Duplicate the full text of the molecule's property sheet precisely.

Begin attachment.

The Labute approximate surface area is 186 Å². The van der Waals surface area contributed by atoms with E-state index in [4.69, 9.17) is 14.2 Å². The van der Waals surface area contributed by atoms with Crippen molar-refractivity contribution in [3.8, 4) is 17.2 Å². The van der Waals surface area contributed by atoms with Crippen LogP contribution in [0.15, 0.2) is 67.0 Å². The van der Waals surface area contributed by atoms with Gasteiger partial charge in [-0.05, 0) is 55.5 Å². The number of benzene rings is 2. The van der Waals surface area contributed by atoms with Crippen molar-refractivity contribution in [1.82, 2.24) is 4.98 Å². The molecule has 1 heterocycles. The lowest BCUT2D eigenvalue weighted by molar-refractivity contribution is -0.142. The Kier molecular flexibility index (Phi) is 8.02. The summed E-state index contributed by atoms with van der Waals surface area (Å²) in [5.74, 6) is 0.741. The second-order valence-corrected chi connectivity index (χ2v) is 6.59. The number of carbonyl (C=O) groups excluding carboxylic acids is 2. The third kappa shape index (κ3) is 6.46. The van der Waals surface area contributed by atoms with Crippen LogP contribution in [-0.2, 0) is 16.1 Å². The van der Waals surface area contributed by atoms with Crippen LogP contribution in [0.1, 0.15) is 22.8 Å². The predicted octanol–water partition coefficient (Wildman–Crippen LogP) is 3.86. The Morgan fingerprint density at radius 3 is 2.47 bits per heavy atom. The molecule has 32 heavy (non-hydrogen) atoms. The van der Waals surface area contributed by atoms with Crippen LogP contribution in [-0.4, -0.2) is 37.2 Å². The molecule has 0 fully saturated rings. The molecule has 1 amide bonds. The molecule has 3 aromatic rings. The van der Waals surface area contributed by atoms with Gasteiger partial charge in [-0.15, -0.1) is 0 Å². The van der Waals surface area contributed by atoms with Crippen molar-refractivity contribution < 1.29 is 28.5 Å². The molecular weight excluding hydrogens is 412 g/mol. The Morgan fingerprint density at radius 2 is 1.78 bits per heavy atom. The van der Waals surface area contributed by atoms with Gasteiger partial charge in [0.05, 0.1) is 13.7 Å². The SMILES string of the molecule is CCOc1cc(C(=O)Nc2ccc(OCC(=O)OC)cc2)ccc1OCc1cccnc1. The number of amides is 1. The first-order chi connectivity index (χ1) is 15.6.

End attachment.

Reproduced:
The Labute approximate surface area is 186 Å². The van der Waals surface area contributed by atoms with E-state index in [4.69, 9.17) is 14.2 Å². The van der Waals surface area contributed by atoms with Crippen molar-refractivity contribution in [3.8, 4) is 17.2 Å². The van der Waals surface area contributed by atoms with Crippen LogP contribution in [0.15, 0.2) is 67.0 Å². The van der Waals surface area contributed by atoms with Gasteiger partial charge in [-0.05, 0) is 55.5 Å². The number of benzene rings is 2. The van der Waals surface area contributed by atoms with Crippen molar-refractivity contribution in [1.82, 2.24) is 4.98 Å². The molecule has 1 heterocycles. The lowest BCUT2D eigenvalue weighted by molar-refractivity contribution is -0.142. The Kier molecular flexibility index (Phi) is 8.02. The summed E-state index contributed by atoms with van der Waals surface area (Å²) in [5.74, 6) is 0.741. The second-order valence-corrected chi connectivity index (χ2v) is 6.59. The number of carbonyl (C=O) groups excluding carboxylic acids is 2. The third kappa shape index (κ3) is 6.46. The van der Waals surface area contributed by atoms with Crippen LogP contribution in [-0.2, 0) is 16.1 Å². The van der Waals surface area contributed by atoms with Crippen LogP contribution in [0.1, 0.15) is 22.8 Å². The predicted octanol–water partition coefficient (Wildman–Crippen LogP) is 3.86. The Morgan fingerprint density at radius 3 is 2.47 bits per heavy atom. The molecule has 32 heavy (non-hydrogen) atoms. The van der Waals surface area contributed by atoms with Crippen LogP contribution in [-0.4, -0.2) is 37.2 Å². The molecule has 0 fully saturated rings. The molecule has 1 amide bonds. The molecule has 3 aromatic rings. The van der Waals surface area contributed by atoms with Gasteiger partial charge in [-0.15, -0.1) is 0 Å². The van der Waals surface area contributed by atoms with Crippen molar-refractivity contribution < 1.29 is 28.5 Å². The molecular weight excluding hydrogens is 412 g/mol. The Morgan fingerprint density at radius 2 is 1.78 bits per heavy atom. The van der Waals surface area contributed by atoms with Gasteiger partial charge in [0.05, 0.1) is 13.7 Å². The SMILES string of the molecule is CCOc1cc(C(=O)Nc2ccc(OCC(=O)OC)cc2)ccc1OCc1cccnc1. The number of amides is 1. The first-order chi connectivity index (χ1) is 15.6.